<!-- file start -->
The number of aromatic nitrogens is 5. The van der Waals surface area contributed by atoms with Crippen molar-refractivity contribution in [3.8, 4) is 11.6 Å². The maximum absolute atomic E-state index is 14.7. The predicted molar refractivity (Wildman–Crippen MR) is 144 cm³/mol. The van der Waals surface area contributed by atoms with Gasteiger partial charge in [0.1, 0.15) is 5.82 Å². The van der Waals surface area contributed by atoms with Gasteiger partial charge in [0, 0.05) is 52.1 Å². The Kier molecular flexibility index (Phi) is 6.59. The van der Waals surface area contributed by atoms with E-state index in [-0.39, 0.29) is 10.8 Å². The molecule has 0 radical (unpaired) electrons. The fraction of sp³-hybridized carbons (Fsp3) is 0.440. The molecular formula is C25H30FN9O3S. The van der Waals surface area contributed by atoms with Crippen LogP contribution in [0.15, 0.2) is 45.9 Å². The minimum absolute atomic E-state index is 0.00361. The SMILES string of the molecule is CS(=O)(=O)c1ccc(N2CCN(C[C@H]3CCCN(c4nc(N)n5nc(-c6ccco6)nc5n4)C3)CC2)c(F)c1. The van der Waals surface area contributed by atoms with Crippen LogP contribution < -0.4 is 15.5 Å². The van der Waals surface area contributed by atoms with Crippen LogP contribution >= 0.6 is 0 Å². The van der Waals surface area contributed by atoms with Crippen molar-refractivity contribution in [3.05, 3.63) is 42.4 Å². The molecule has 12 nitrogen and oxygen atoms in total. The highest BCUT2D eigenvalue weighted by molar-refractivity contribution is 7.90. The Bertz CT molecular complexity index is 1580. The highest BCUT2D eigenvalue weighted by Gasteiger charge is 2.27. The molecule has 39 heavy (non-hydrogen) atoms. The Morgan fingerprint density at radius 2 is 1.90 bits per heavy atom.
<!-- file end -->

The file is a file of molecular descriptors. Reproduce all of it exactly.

The number of aromatic nitrogens is 5. The van der Waals surface area contributed by atoms with Crippen molar-refractivity contribution in [3.8, 4) is 11.6 Å². The maximum absolute atomic E-state index is 14.7. The predicted molar refractivity (Wildman–Crippen MR) is 144 cm³/mol. The van der Waals surface area contributed by atoms with Gasteiger partial charge in [0.1, 0.15) is 5.82 Å². The van der Waals surface area contributed by atoms with Gasteiger partial charge in [0, 0.05) is 52.1 Å². The Kier molecular flexibility index (Phi) is 6.59. The van der Waals surface area contributed by atoms with E-state index in [-0.39, 0.29) is 10.8 Å². The molecule has 0 radical (unpaired) electrons. The fraction of sp³-hybridized carbons (Fsp3) is 0.440. The molecular formula is C25H30FN9O3S. The van der Waals surface area contributed by atoms with Crippen LogP contribution in [0.15, 0.2) is 45.9 Å². The minimum absolute atomic E-state index is 0.00361. The SMILES string of the molecule is CS(=O)(=O)c1ccc(N2CCN(C[C@H]3CCCN(c4nc(N)n5nc(-c6ccco6)nc5n4)C3)CC2)c(F)c1. The van der Waals surface area contributed by atoms with Crippen LogP contribution < -0.4 is 15.5 Å². The van der Waals surface area contributed by atoms with Crippen LogP contribution >= 0.6 is 0 Å². The van der Waals surface area contributed by atoms with Crippen molar-refractivity contribution in [3.05, 3.63) is 42.4 Å². The molecule has 12 nitrogen and oxygen atoms in total. The highest BCUT2D eigenvalue weighted by molar-refractivity contribution is 7.90. The Bertz CT molecular complexity index is 1580. The highest BCUT2D eigenvalue weighted by Gasteiger charge is 2.27. The molecule has 39 heavy (non-hydrogen) atoms. The Morgan fingerprint density at radius 2 is 1.90 bits per heavy atom.